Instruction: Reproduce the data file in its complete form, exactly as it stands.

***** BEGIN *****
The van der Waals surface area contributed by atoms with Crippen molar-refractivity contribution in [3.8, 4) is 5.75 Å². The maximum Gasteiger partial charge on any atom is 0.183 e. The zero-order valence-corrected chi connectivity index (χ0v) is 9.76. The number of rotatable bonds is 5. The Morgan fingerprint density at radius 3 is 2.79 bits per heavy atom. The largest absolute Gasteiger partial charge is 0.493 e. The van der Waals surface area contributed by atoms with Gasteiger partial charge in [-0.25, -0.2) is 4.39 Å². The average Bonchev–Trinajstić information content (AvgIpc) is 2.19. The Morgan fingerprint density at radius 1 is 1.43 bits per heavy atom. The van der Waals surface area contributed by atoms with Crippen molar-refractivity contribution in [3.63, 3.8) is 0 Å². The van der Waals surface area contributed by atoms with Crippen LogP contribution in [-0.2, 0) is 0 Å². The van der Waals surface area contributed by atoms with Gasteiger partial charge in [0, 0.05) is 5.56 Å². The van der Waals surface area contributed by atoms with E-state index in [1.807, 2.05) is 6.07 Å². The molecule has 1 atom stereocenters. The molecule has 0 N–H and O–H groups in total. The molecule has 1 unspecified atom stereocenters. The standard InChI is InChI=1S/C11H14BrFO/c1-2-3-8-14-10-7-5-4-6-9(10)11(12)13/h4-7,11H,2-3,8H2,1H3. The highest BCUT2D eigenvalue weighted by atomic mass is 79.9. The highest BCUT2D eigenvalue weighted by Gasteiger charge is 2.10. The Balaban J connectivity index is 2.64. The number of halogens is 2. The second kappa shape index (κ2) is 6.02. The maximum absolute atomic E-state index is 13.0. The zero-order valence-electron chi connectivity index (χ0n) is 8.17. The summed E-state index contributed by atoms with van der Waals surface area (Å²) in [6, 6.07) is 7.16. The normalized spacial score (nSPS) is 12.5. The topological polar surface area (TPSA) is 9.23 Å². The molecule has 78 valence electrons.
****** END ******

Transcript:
The van der Waals surface area contributed by atoms with Crippen molar-refractivity contribution in [3.8, 4) is 5.75 Å². The maximum Gasteiger partial charge on any atom is 0.183 e. The zero-order valence-corrected chi connectivity index (χ0v) is 9.76. The number of rotatable bonds is 5. The Morgan fingerprint density at radius 3 is 2.79 bits per heavy atom. The largest absolute Gasteiger partial charge is 0.493 e. The van der Waals surface area contributed by atoms with Gasteiger partial charge in [-0.25, -0.2) is 4.39 Å². The average Bonchev–Trinajstić information content (AvgIpc) is 2.19. The Morgan fingerprint density at radius 1 is 1.43 bits per heavy atom. The van der Waals surface area contributed by atoms with Crippen molar-refractivity contribution in [3.63, 3.8) is 0 Å². The van der Waals surface area contributed by atoms with Crippen LogP contribution in [-0.2, 0) is 0 Å². The van der Waals surface area contributed by atoms with Gasteiger partial charge in [0, 0.05) is 5.56 Å². The van der Waals surface area contributed by atoms with E-state index in [1.807, 2.05) is 6.07 Å². The molecule has 1 atom stereocenters. The molecule has 0 N–H and O–H groups in total. The molecule has 1 unspecified atom stereocenters. The standard InChI is InChI=1S/C11H14BrFO/c1-2-3-8-14-10-7-5-4-6-9(10)11(12)13/h4-7,11H,2-3,8H2,1H3. The highest BCUT2D eigenvalue weighted by atomic mass is 79.9. The highest BCUT2D eigenvalue weighted by Gasteiger charge is 2.10. The Balaban J connectivity index is 2.64. The number of halogens is 2. The second kappa shape index (κ2) is 6.02. The maximum absolute atomic E-state index is 13.0. The zero-order valence-electron chi connectivity index (χ0n) is 8.17. The summed E-state index contributed by atoms with van der Waals surface area (Å²) in [6, 6.07) is 7.16. The normalized spacial score (nSPS) is 12.5. The topological polar surface area (TPSA) is 9.23 Å². The molecule has 78 valence electrons.